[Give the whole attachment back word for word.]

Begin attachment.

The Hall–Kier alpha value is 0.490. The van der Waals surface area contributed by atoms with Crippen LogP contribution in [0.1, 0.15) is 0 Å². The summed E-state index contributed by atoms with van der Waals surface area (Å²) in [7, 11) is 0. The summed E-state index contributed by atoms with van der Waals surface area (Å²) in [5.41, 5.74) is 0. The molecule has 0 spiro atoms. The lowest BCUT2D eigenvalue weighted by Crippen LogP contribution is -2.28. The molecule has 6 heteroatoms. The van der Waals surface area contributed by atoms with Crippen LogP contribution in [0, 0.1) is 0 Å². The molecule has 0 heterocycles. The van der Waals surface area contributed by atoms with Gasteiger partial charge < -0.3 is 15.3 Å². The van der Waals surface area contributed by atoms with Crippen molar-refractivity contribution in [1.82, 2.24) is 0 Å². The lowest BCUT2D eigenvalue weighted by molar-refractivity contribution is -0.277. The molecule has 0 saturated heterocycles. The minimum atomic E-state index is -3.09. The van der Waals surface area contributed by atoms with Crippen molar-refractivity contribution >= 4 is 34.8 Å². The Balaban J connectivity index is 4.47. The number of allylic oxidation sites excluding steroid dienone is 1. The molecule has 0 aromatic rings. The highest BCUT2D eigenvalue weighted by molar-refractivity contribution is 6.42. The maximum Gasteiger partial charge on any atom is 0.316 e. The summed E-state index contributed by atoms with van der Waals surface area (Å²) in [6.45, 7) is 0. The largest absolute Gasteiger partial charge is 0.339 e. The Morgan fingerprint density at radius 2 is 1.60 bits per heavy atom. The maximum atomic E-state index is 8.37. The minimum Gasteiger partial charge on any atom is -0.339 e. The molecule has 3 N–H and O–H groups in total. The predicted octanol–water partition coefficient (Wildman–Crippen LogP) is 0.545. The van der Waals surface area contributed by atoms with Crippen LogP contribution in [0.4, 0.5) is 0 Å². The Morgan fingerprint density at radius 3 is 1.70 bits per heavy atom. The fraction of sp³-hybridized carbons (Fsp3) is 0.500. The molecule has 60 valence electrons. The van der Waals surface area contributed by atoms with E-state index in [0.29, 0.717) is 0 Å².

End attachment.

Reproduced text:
The Hall–Kier alpha value is 0.490. The van der Waals surface area contributed by atoms with Crippen LogP contribution in [0.1, 0.15) is 0 Å². The summed E-state index contributed by atoms with van der Waals surface area (Å²) in [7, 11) is 0. The summed E-state index contributed by atoms with van der Waals surface area (Å²) in [5.41, 5.74) is 0. The molecule has 0 spiro atoms. The lowest BCUT2D eigenvalue weighted by Crippen LogP contribution is -2.28. The molecule has 6 heteroatoms. The van der Waals surface area contributed by atoms with Crippen LogP contribution in [0, 0.1) is 0 Å². The molecule has 0 heterocycles. The van der Waals surface area contributed by atoms with Gasteiger partial charge < -0.3 is 15.3 Å². The van der Waals surface area contributed by atoms with Crippen molar-refractivity contribution in [1.82, 2.24) is 0 Å². The lowest BCUT2D eigenvalue weighted by molar-refractivity contribution is -0.277. The molecule has 0 saturated heterocycles. The minimum atomic E-state index is -3.09. The van der Waals surface area contributed by atoms with Crippen molar-refractivity contribution >= 4 is 34.8 Å². The Balaban J connectivity index is 4.47. The number of allylic oxidation sites excluding steroid dienone is 1. The molecule has 0 aromatic rings. The highest BCUT2D eigenvalue weighted by molar-refractivity contribution is 6.42. The maximum Gasteiger partial charge on any atom is 0.316 e. The summed E-state index contributed by atoms with van der Waals surface area (Å²) in [6.45, 7) is 0. The largest absolute Gasteiger partial charge is 0.339 e. The Morgan fingerprint density at radius 2 is 1.60 bits per heavy atom. The maximum atomic E-state index is 8.37. The minimum Gasteiger partial charge on any atom is -0.339 e. The molecule has 3 N–H and O–H groups in total. The predicted octanol–water partition coefficient (Wildman–Crippen LogP) is 0.545. The van der Waals surface area contributed by atoms with Crippen LogP contribution in [0.4, 0.5) is 0 Å². The Morgan fingerprint density at radius 3 is 1.70 bits per heavy atom. The fraction of sp³-hybridized carbons (Fsp3) is 0.500. The molecule has 60 valence electrons. The van der Waals surface area contributed by atoms with E-state index in [0.29, 0.717) is 0 Å².